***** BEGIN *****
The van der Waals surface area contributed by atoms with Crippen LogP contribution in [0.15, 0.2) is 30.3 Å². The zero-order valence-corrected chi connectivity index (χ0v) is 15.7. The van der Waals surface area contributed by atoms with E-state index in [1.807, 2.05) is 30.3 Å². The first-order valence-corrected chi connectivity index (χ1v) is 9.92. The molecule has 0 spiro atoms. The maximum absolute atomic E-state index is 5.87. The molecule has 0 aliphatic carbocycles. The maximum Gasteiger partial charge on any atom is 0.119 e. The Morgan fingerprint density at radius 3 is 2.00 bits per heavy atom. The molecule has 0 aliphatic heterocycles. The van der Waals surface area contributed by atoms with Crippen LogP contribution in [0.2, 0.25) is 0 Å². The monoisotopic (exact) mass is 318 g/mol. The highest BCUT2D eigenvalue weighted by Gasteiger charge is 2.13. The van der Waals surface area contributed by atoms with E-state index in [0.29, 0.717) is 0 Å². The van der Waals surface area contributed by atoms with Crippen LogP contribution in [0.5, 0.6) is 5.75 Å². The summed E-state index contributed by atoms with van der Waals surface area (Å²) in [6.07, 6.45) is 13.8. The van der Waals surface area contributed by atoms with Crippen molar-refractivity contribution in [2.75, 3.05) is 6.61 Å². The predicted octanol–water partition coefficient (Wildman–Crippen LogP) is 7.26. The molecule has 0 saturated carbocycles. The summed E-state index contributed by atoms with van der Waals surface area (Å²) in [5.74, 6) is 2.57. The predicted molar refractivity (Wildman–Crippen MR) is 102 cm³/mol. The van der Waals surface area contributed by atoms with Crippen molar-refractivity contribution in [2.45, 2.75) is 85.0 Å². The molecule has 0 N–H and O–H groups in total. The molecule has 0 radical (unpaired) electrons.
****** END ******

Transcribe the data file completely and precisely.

The van der Waals surface area contributed by atoms with Crippen LogP contribution in [0.15, 0.2) is 30.3 Å². The zero-order valence-corrected chi connectivity index (χ0v) is 15.7. The van der Waals surface area contributed by atoms with E-state index in [1.807, 2.05) is 30.3 Å². The first-order valence-corrected chi connectivity index (χ1v) is 9.92. The molecule has 0 spiro atoms. The maximum absolute atomic E-state index is 5.87. The molecule has 0 aliphatic carbocycles. The maximum Gasteiger partial charge on any atom is 0.119 e. The Morgan fingerprint density at radius 3 is 2.00 bits per heavy atom. The molecule has 0 aliphatic heterocycles. The van der Waals surface area contributed by atoms with Crippen LogP contribution in [0.2, 0.25) is 0 Å². The monoisotopic (exact) mass is 318 g/mol. The highest BCUT2D eigenvalue weighted by Gasteiger charge is 2.13. The van der Waals surface area contributed by atoms with E-state index in [0.29, 0.717) is 0 Å². The van der Waals surface area contributed by atoms with Crippen LogP contribution in [0.5, 0.6) is 5.75 Å². The summed E-state index contributed by atoms with van der Waals surface area (Å²) in [6.07, 6.45) is 13.8. The van der Waals surface area contributed by atoms with Crippen molar-refractivity contribution in [2.75, 3.05) is 6.61 Å². The predicted octanol–water partition coefficient (Wildman–Crippen LogP) is 7.26. The molecule has 0 saturated carbocycles. The summed E-state index contributed by atoms with van der Waals surface area (Å²) in [5.74, 6) is 2.57. The predicted molar refractivity (Wildman–Crippen MR) is 102 cm³/mol. The van der Waals surface area contributed by atoms with Crippen molar-refractivity contribution in [2.45, 2.75) is 85.0 Å². The molecule has 0 N–H and O–H groups in total. The molecule has 0 radical (unpaired) electrons.